Face Time: Sweetlife Fest Gurus

The three Georgetown grads behind Sweetgreen — the fast-casual restaurant now with 10-plus locations across the U.S. — are much more than salad slingers. The savvy foodtrepreneurs host their third, sold-out Sweetlife festival (Sweetlifefestival.com) tomorrow at Merriweather Post Pavillion with Avicii, Kid Cudi and the Shins headlining. Like their restaurants, the bash marries local eats with eco-practices. But as Nathaniel Ru, Nicolas Jammet and Jonathan Neman (left to right) prove, making healthy decisions doesn’t mean sacrificing fun.

Have the three of you always had an interest in music?
Neman: Music has always been a big part of our lives. When we opened the original Sweetgreen, there was a huge debate over what song we’d play first. We went with Robot Rock by Daft Punk.

Where did you get the idea for the Sweetlife festival?
Neman: When we opened our second store, it wasn’t doing very well. So we went to the Guitar Center and bought a big speaker and started DJing outside every weekend. It became more than just food: People got to know us and heard music they loved or had never heard before but liked. After a few block parties, we decided to throw a festival in our parking lot.

How will this year’s festival be different from last year’s?
Ru: We’re placing a greater emphasis on food. We’ve brought together our favorite chefs from the East Coast; people who love our mission. The “Food Forest” will give people the opportunity to eat local ingredients. And there will be hamburgers and hot dogs, but they’re organic and from sources we trust.
Neman: Last year there was one stage, and this year there’s two with more than 20 bands.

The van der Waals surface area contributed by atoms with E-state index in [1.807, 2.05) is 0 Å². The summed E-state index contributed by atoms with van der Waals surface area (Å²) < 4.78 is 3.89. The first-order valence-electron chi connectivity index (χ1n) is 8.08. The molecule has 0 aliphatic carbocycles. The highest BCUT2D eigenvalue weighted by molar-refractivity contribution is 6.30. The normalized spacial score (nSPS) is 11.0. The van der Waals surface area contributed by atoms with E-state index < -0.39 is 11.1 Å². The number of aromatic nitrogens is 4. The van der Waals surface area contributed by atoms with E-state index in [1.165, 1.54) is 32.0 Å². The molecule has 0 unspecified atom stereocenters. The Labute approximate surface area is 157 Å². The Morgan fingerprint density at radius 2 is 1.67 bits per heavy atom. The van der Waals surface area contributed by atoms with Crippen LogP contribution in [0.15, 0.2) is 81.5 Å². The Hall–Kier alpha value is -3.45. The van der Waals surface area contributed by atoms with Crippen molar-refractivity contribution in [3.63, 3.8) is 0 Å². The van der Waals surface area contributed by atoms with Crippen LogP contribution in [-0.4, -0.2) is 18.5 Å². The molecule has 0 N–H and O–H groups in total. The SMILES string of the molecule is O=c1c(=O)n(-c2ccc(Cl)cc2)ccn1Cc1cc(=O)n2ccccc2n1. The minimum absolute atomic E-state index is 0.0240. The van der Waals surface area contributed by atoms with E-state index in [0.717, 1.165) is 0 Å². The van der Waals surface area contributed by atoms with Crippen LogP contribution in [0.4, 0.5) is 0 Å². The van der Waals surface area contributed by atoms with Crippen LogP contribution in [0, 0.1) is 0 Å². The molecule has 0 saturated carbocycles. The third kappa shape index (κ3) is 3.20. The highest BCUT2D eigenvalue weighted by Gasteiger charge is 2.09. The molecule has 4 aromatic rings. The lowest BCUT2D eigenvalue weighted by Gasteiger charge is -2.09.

Jammet: And this year there will be shuttles all over the city that will make getting to Merriweather Post Pavilion seamless.

Who would be your dream act?
Jammet: LCD Soundsystem.
Neman: White Stripes.
Ru: Daft Punk.

What measures are you taking to make the festival green?
Jammet: There are solar panels on top of the stage. Everything will be compostable. You’ll see “energy zones,” like a huge seesaw that you can get on and charge your phone with the energy generated. And concertgoers can redeem trash they’ve collected for prizes like bottles of Honest Tea or a recycled wallet.

How did you manage to make collecting trash cool?
Jammet: We try not to be preachy about our message of living the sweet life. It means making healthy decisions and having fun at the same time. We’re trying to show people they can drink organic beer, eat a sustainable meal and still have a really good time at a rock concert.

Holley Simmons is the dining editor of The Washington Post Express. When she’s not reporting on local restaurants and tastemakers, you can find her sewing a dress from a 1950s pattern or planting a windowsill herb garden. Contact her at holley.simmons@wpost.com.
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